The Many Myths of 'Cabbagetown'
"Cabbagetown" is a unique name for a neighborhood. It’s east of downtown Atlanta – less than 100 acres of narrow streets and shotgun houses so close together a shotgun blast might pass through several at once. Cabbagetown grew up in the late 19th century in the shadow of the Fulton Bag and Cotton Mill. Mill jobs drew Appalachian families down from the North Georgia mountains until it closed in 1977. Today, the tiny houses of Cabbagetown are filled with stylish professionals and young families. There’s no consensus on how the community got its curious name, so Rickey Bevington went to Cabbagetown to ask Ronnie Edwards, one of its early inhabitants. Edwards: They call me Mr. Ronnie, or Redneck. Mr. Ronnie that’s what they call me. Bevington: Ronnie Edwards is what people like to call a “character.” Today, the 77 year-old is in blue jeans and a royal blue t-shirt that says “Lost Highway Hank Williams Montgomery, Alabama.” He’s never driven a car, only made it through the 7th grade and it’s clear he loves people. You’ll often find him sitting here, on the front porch of his Cabbagetown home, waiting to say hello to passersby. Edwards: I’ll say to all these young people, "Well, young man, how you percolatin’ today?" And he’ll say "I’m all right." So I asked one guy, "Do you know what percolatin’ is?" and he said no. And I said "How you know you percolatin’!" I just love cutting up with people.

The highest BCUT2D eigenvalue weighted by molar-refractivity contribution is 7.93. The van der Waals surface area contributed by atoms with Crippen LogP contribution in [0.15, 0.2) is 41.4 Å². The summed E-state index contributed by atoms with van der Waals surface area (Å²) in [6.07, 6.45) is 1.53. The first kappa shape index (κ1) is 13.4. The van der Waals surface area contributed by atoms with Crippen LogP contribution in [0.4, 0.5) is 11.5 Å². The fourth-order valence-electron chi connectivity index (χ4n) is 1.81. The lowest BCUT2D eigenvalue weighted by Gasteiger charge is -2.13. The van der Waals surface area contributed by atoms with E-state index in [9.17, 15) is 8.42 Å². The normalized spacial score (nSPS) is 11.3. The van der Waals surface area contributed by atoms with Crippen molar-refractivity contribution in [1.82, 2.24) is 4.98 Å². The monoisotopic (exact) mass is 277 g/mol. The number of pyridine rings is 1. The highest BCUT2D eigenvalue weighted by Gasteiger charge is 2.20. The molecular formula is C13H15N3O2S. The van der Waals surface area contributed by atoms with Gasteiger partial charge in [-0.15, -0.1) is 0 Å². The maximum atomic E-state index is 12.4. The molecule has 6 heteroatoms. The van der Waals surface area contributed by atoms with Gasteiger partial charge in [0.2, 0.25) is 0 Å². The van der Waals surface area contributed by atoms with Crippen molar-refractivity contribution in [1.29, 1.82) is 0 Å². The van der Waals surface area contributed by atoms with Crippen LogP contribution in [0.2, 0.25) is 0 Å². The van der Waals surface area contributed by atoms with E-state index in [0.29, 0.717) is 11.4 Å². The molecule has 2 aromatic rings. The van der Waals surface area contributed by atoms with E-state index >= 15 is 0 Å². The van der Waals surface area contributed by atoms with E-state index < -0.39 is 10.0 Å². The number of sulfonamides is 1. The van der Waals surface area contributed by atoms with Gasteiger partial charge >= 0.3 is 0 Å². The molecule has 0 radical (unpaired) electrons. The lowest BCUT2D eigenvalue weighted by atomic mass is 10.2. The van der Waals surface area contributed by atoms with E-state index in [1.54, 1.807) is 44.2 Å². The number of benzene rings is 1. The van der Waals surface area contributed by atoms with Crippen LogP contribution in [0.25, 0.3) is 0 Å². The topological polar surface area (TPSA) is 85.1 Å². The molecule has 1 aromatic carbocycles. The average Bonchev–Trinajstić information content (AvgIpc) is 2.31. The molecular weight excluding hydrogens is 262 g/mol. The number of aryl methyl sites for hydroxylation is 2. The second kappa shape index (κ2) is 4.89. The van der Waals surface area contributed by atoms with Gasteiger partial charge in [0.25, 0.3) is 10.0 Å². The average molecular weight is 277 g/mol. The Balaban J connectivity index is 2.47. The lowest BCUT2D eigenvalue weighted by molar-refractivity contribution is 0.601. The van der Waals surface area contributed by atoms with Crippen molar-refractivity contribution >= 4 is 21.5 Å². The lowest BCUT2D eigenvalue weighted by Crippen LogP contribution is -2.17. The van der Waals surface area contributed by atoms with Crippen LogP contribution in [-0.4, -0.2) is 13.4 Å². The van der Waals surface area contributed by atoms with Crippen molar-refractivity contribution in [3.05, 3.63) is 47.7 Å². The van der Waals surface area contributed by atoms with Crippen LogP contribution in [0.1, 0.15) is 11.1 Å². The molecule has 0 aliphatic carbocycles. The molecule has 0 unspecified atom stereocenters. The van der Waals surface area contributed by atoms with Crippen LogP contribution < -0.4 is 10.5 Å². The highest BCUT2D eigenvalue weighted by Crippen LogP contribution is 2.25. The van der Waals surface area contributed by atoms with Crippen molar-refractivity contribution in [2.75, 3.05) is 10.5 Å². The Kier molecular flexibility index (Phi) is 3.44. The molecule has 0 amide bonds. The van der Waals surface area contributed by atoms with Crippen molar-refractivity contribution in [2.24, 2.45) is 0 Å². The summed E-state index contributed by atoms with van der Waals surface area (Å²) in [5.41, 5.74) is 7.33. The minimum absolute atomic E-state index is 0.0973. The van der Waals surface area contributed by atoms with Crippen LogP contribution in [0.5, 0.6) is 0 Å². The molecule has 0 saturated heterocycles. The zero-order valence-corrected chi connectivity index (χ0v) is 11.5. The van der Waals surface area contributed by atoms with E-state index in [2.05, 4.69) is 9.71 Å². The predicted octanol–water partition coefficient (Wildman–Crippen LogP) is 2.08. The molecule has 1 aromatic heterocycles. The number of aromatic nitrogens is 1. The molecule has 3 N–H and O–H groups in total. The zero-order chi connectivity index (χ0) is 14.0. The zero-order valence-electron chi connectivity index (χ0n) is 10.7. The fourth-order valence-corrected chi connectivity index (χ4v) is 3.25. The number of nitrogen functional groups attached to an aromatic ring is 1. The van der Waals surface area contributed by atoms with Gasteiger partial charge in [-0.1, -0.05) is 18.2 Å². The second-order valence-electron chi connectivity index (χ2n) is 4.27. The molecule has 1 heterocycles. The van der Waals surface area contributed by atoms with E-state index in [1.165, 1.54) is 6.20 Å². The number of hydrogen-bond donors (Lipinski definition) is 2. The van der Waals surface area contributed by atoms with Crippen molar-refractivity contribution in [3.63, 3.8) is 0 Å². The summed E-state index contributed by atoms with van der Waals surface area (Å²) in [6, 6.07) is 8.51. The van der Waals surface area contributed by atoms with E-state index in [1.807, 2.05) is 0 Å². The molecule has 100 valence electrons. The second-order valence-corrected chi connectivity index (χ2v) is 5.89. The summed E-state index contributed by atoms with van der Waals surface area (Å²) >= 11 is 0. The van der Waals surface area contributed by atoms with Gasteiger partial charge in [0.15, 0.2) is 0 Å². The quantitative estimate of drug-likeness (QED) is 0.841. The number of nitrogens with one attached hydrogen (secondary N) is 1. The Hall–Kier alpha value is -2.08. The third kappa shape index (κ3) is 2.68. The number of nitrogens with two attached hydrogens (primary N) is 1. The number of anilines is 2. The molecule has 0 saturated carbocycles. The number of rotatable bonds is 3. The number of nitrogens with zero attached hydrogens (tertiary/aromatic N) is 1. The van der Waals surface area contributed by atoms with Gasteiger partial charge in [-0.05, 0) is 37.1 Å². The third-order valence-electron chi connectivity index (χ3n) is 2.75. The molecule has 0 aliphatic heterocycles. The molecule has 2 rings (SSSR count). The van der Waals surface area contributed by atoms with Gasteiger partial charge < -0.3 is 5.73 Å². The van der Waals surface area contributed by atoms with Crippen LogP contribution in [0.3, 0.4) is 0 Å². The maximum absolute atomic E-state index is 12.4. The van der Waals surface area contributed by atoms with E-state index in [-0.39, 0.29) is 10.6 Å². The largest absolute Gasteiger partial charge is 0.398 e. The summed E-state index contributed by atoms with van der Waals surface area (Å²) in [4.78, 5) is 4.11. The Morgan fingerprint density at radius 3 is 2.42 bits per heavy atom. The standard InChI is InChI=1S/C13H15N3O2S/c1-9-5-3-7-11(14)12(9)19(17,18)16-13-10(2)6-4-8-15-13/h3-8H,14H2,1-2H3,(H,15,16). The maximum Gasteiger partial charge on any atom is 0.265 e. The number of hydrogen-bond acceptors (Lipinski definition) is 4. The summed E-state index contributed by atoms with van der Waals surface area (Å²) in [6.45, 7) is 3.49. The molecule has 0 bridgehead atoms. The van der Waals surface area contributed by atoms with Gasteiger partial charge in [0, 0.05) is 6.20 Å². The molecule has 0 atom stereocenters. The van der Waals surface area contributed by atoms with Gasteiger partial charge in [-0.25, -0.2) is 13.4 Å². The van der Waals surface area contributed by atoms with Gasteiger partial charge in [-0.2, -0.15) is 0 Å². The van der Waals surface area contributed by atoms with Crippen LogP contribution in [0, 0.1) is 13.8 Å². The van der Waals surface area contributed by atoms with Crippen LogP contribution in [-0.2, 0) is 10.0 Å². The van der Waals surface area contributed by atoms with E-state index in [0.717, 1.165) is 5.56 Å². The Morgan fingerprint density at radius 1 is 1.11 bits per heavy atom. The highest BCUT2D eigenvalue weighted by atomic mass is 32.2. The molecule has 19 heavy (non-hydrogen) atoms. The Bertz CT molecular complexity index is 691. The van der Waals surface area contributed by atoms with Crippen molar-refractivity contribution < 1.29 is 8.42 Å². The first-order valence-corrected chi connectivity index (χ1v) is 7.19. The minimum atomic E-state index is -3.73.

Bevington: Born in Cabbagetown in 1938, Edwards is the oldest of three children of Azilee and Dewey Edwards who moved from Bartow County, about a 60 miles north of Atlanta in the foothills of the Appalachian mountains. Dewey Edwards was a plumber at the Fulton Bag and Cotton Mill and for the neighborhood. Azilee raised the family and worked in the mill. As Edwards tell it, there weren’t many strangers in Cabbagetown when he was growing up. Edwards: Like right now you and me are talking. Someone might walk down the street and Mom or Pop might say "Come up here and sit a spell with us." And they come up sometimes for four hours, just shootin' the breeze. Bevington: The most famous myth of the naming of Cabbagetown is that a truck of cabbages overturned in the neighborhood. Another is that mill workers used their front yard to grow cabbages, which are traditionally considered a cheap vegetable for poor farmers. Interview excerpt: Bevington: There are different versions of how Cabbagetown got its name. Tell me your version. Edwards: When I was about 15 years old Uncle Merritt come to see us up here on Powell (Street) where I was born. I understood him to say there used to be a lot of peddlers. Pushcarts come through here and they’d have mostly cabbages. They’d get up to those main gates on pay day and that’s so. But I do know. Bevington: Another, more delicious, Cabbagetown origin myth is that since the houses were so tightly packed together, you could always smell what your neighbors were cooking for dinner. Edwards: I was into sports. You could always find a game of football going on down there at Grant Park. And then you start walking back and when you get right there at Memorial Drive and Boulevard you could smell the food cookin.’ You can smell green beans and cabbage ... (trails off) Bevington: The truth behind the Cabbagetown name might be closer to a version of the stories. But none of them matter to Edwards, who says he’ll take Cabbagetown any way it is. Edwards: I like the Cabbagetown is now. And I liked it when I was growing’ up in it. End Song: Cabbagetown by Shawn Mullins Here's Ronnie Edwards singing a country song from his childhood: